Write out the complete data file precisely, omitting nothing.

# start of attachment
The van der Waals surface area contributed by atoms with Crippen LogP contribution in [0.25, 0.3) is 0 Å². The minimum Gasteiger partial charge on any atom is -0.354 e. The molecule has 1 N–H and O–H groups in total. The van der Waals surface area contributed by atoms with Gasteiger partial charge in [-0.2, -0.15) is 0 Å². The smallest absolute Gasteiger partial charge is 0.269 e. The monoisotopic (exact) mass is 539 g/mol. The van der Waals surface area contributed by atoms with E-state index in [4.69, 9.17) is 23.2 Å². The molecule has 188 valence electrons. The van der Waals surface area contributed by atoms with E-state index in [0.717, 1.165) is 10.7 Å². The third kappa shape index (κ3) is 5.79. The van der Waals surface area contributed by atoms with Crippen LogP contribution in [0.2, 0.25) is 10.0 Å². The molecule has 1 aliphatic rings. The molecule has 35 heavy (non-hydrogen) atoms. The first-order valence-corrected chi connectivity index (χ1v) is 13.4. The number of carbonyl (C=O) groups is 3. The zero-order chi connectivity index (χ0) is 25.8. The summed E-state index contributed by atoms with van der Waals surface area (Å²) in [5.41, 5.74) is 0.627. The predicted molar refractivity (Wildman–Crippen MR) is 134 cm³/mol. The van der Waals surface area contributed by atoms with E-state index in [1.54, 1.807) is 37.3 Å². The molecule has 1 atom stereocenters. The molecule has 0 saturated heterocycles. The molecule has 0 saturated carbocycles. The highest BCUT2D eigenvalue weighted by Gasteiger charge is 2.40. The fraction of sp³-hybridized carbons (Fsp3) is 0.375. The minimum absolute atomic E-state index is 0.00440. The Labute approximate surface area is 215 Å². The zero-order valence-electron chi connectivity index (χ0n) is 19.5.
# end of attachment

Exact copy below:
The van der Waals surface area contributed by atoms with Crippen LogP contribution in [0.25, 0.3) is 0 Å². The minimum Gasteiger partial charge on any atom is -0.354 e. The molecule has 1 N–H and O–H groups in total. The van der Waals surface area contributed by atoms with Gasteiger partial charge in [-0.2, -0.15) is 0 Å². The smallest absolute Gasteiger partial charge is 0.269 e. The monoisotopic (exact) mass is 539 g/mol. The van der Waals surface area contributed by atoms with E-state index in [4.69, 9.17) is 23.2 Å². The molecule has 188 valence electrons. The van der Waals surface area contributed by atoms with E-state index in [0.717, 1.165) is 10.7 Å². The third kappa shape index (κ3) is 5.79. The van der Waals surface area contributed by atoms with Crippen LogP contribution in [0.2, 0.25) is 10.0 Å². The molecule has 1 aliphatic rings. The molecule has 35 heavy (non-hydrogen) atoms. The first-order valence-corrected chi connectivity index (χ1v) is 13.4. The number of carbonyl (C=O) groups is 3. The zero-order chi connectivity index (χ0) is 25.8. The summed E-state index contributed by atoms with van der Waals surface area (Å²) in [5.41, 5.74) is 0.627. The predicted molar refractivity (Wildman–Crippen MR) is 134 cm³/mol. The van der Waals surface area contributed by atoms with E-state index in [1.54, 1.807) is 37.3 Å². The molecule has 1 atom stereocenters. The molecule has 0 saturated heterocycles. The molecule has 0 saturated carbocycles. The highest BCUT2D eigenvalue weighted by Gasteiger charge is 2.40. The fraction of sp³-hybridized carbons (Fsp3) is 0.375. The minimum absolute atomic E-state index is 0.00440. The Labute approximate surface area is 215 Å². The zero-order valence-electron chi connectivity index (χ0n) is 19.5.